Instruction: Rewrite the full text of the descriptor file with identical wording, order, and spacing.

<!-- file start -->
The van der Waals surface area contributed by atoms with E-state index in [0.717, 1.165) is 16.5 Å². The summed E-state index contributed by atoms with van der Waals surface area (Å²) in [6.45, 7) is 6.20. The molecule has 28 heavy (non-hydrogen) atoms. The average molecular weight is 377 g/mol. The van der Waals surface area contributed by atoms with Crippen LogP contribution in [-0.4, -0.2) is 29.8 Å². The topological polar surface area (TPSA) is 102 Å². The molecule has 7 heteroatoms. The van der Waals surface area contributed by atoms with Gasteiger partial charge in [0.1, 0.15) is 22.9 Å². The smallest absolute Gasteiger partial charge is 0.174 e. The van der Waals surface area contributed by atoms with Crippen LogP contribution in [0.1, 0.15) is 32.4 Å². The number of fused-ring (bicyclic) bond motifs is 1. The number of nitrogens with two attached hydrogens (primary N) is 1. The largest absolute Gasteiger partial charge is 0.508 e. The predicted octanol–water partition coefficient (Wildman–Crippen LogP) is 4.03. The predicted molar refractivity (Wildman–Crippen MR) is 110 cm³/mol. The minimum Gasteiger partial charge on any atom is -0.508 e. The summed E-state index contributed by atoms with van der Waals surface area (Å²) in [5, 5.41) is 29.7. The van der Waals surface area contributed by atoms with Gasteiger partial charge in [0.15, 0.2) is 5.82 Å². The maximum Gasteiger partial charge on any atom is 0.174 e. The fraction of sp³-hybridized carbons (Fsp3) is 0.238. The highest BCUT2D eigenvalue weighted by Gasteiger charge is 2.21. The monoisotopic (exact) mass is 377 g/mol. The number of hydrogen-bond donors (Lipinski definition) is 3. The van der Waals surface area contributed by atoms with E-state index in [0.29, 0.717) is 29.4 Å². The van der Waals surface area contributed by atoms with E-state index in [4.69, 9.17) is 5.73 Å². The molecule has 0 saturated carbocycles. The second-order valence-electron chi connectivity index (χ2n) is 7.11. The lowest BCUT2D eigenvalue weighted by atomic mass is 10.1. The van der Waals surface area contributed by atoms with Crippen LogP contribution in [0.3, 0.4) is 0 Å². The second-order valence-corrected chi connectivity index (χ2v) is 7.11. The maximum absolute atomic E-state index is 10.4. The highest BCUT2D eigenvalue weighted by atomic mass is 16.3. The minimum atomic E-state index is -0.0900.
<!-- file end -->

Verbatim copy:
The van der Waals surface area contributed by atoms with E-state index in [0.717, 1.165) is 16.5 Å². The summed E-state index contributed by atoms with van der Waals surface area (Å²) in [6.45, 7) is 6.20. The molecule has 28 heavy (non-hydrogen) atoms. The average molecular weight is 377 g/mol. The van der Waals surface area contributed by atoms with Crippen LogP contribution in [-0.4, -0.2) is 29.8 Å². The topological polar surface area (TPSA) is 102 Å². The molecule has 7 heteroatoms. The van der Waals surface area contributed by atoms with Gasteiger partial charge in [0.1, 0.15) is 22.9 Å². The smallest absolute Gasteiger partial charge is 0.174 e. The van der Waals surface area contributed by atoms with Crippen LogP contribution in [0.1, 0.15) is 32.4 Å². The number of fused-ring (bicyclic) bond motifs is 1. The number of nitrogens with two attached hydrogens (primary N) is 1. The largest absolute Gasteiger partial charge is 0.508 e. The predicted octanol–water partition coefficient (Wildman–Crippen LogP) is 4.03. The predicted molar refractivity (Wildman–Crippen MR) is 110 cm³/mol. The minimum Gasteiger partial charge on any atom is -0.508 e. The summed E-state index contributed by atoms with van der Waals surface area (Å²) in [5, 5.41) is 29.7. The van der Waals surface area contributed by atoms with Gasteiger partial charge in [0.15, 0.2) is 5.82 Å². The maximum Gasteiger partial charge on any atom is 0.174 e. The fraction of sp³-hybridized carbons (Fsp3) is 0.238. The highest BCUT2D eigenvalue weighted by Gasteiger charge is 2.21. The monoisotopic (exact) mass is 377 g/mol. The number of hydrogen-bond donors (Lipinski definition) is 3. The van der Waals surface area contributed by atoms with E-state index in [0.29, 0.717) is 29.4 Å². The van der Waals surface area contributed by atoms with E-state index in [4.69, 9.17) is 5.73 Å². The molecule has 0 saturated carbocycles. The second-order valence-electron chi connectivity index (χ2n) is 7.11. The lowest BCUT2D eigenvalue weighted by atomic mass is 10.1. The van der Waals surface area contributed by atoms with Crippen LogP contribution in [0.3, 0.4) is 0 Å². The second-order valence-corrected chi connectivity index (χ2v) is 7.11. The maximum absolute atomic E-state index is 10.4. The highest BCUT2D eigenvalue weighted by atomic mass is 16.3. The minimum atomic E-state index is -0.0900.